Cellphones are pretty good for calling 911, or letting your family know where you are, but if you get in trouble off the grid things can go wrong in a hurry. Coverage is far from universal, especially in rural or wilderness areas.
The folks at SPOT, a satellite service company, have a handy solution that lets your iPhone connect to a global satellite network through the SPOT hardware. Along with a dedicated app, the SPOT Connect transmitter can get your distress message out, along with your exact location anywhere in the world.
Similar to the standalone SPOT Satellite GPS Messenger and the SPOT Personal Tracker (both of which work without a phone, but offer a more limited set of message options) the hardware is a small device with a GPS receiver and a satellite transmitter. The SPOT Connect pairs with your iPhone via Bluetooth; you run the SPOT app, and your iPhone suddenly becomes a satellite communicator.
The service is not built for voice, but you can update Twitter or Facebook, send short email messages or text messages (41 characters long for free input, up to 120 characters if you pre-program them), update a plot of your travels on the SPOT website for family & friends, or send your coordinates out to the GEOS International Emergency Response Coordination Center to get help on the way. This seems perfect for sailors, hikers, pilots or people exploring places where cell networks are unreliable or don’t exist at all.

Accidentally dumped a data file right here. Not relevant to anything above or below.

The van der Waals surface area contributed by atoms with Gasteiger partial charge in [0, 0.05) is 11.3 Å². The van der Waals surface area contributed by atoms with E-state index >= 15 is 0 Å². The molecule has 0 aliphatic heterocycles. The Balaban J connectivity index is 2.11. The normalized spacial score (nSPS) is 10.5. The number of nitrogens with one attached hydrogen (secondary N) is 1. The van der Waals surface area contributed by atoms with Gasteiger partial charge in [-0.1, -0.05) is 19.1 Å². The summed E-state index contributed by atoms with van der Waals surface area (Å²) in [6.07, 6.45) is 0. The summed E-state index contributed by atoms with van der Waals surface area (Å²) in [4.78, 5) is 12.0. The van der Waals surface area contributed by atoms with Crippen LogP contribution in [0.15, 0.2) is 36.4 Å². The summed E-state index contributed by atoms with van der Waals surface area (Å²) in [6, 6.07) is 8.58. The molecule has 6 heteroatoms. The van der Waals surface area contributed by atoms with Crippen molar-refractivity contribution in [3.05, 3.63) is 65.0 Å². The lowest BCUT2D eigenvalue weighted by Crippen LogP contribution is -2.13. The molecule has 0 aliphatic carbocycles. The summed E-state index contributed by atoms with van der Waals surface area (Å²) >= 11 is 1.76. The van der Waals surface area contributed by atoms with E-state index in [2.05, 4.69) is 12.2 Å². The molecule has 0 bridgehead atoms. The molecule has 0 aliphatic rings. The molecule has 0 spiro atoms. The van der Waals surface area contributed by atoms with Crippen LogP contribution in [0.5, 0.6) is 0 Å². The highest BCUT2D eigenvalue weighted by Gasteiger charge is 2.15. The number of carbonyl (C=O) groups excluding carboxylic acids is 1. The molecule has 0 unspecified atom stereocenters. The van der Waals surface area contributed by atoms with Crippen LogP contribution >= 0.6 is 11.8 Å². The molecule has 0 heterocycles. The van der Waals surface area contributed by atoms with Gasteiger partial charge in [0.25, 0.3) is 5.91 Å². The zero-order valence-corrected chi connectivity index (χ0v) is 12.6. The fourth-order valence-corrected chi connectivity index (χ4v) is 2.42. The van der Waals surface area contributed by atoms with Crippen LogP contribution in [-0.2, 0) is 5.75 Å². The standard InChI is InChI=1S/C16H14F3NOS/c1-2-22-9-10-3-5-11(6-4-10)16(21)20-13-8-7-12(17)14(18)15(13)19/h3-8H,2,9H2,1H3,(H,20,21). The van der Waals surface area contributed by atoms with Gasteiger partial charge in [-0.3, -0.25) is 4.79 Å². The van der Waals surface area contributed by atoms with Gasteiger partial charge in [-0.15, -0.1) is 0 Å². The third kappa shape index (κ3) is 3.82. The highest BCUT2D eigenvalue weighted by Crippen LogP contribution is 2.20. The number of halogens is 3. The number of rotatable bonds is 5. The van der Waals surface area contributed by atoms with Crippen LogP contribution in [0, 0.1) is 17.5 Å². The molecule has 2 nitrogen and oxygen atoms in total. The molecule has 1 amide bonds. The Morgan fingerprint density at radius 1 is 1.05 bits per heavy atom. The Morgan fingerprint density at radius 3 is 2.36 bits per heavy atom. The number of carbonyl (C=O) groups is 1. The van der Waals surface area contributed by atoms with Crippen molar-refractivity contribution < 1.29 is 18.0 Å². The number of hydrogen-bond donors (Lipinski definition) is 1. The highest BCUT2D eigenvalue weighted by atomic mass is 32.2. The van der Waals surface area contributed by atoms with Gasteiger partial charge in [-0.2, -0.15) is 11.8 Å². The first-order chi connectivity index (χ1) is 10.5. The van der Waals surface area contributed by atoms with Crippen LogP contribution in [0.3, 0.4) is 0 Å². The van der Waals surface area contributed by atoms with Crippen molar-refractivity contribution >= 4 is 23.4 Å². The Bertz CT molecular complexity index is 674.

The device is available direct from SPOT, or at a variety of retailers like Best Buy, REI and West Marine. It lists for US $149.95, and there is a mail-in $50.00 rebate until October 8. The needed app is free. You’ll also need a subscription that gets you the satellite time ($99.00 a year). There are some extra fees for extended services. This can literally be a lifesaver if you find yourself in the wilds, and it’s a clever integration of iPhone hardware and satellite technology.
Gallery: SPOT Connect for iPhone
SPOT Connect helps your iPhone rescue you via satellite originally appeared on TUAW – The Unofficial Apple Weblog on Sat, 11 Aug 2012 11:55:00 EST. Please see our terms for use of feeds.